If you've ever had a taste of Mateus wine – that sweet, frizzante rosé wine that was popular in the swinging 1970s – then the Mateus Palace should feel like an old familiar friend. That's because the Mateus Palace was – and still is – on the label of every one of the uniquely narrow-necked, flask-shaped bottles.
The palace was built for the Third Morgado of Mateus, António José Botelho Mourão, and is located just outside of the pretty city of Vila Real (which translates to 'Royal Town' as it was founded by King Denis of Portugal and was popular among members of the royal family during the Middle Ages). It was designed by famed architect and artist Nicolau Nasoni from 1739-1743. An Italian, he spent most of his adult life in Porto and created many of his most celebrated works there. Porto's São Pedro dos Clérigos Church and Granite Tower are considered to be among his greatest works – but he had also designed numerous other buildings and façades when he was approached to design the palace.
A stunning Baroque masterpiece, the palace is lavish in its every detail. Elegantly formal flowerbeds are mazelike in appearance, rivaling those of many other palaces throughout Europe. Enjoy the box hedges, various statues, cedar tunnel (roughly 115 feet long) and the pond on the grounds. The roof is decorated with beautiful pinnacles and ornate balustraded stairways grace the exterior of the palace.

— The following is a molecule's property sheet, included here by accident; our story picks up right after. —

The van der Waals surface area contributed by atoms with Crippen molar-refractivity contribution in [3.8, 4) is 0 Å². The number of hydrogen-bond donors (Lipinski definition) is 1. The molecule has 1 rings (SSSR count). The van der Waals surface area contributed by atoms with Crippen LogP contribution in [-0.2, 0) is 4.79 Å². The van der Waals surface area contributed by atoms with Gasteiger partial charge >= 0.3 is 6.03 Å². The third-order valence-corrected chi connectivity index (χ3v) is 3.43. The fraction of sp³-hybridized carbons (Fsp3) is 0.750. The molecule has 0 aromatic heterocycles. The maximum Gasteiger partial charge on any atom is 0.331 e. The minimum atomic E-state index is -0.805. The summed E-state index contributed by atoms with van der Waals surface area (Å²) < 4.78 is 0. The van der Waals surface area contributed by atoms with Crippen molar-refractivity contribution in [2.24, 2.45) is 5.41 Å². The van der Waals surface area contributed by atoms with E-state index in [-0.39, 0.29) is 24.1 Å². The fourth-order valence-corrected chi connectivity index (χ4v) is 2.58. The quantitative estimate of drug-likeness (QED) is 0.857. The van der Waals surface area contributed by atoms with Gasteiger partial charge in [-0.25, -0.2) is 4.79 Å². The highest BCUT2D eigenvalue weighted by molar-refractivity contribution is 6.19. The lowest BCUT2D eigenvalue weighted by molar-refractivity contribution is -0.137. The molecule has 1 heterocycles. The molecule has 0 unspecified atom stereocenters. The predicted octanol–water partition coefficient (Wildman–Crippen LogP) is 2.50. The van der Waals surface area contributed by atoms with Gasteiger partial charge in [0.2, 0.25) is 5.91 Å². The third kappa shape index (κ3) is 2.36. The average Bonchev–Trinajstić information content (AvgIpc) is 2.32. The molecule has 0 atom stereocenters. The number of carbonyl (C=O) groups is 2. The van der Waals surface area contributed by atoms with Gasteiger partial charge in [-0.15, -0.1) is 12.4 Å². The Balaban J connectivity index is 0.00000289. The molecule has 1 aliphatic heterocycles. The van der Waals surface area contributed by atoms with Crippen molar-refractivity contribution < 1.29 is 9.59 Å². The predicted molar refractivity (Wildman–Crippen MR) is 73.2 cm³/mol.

Notably a small vineyard and winery is also here – but instead of Mateus wine, they make Port wine on the palace grounds. You can also purchase Port wine – but not Mateus wine – in a gift shop. This is because despite the palace gracing the label, and thereby seeming synonymous with the rosé, it actually has very little to do with the famous varietal itself.
And while the only connection Mateus wine has with Mateus Palace is the label, it is still quite a treat to visit this exquisite palace. Not to mention a delicious excuse to taste some Mateus wine and bring back fond memories – or create new ones!
By Joan Casanova, Bonnie Plants,
Photographs courtesy of Bonnie Plants
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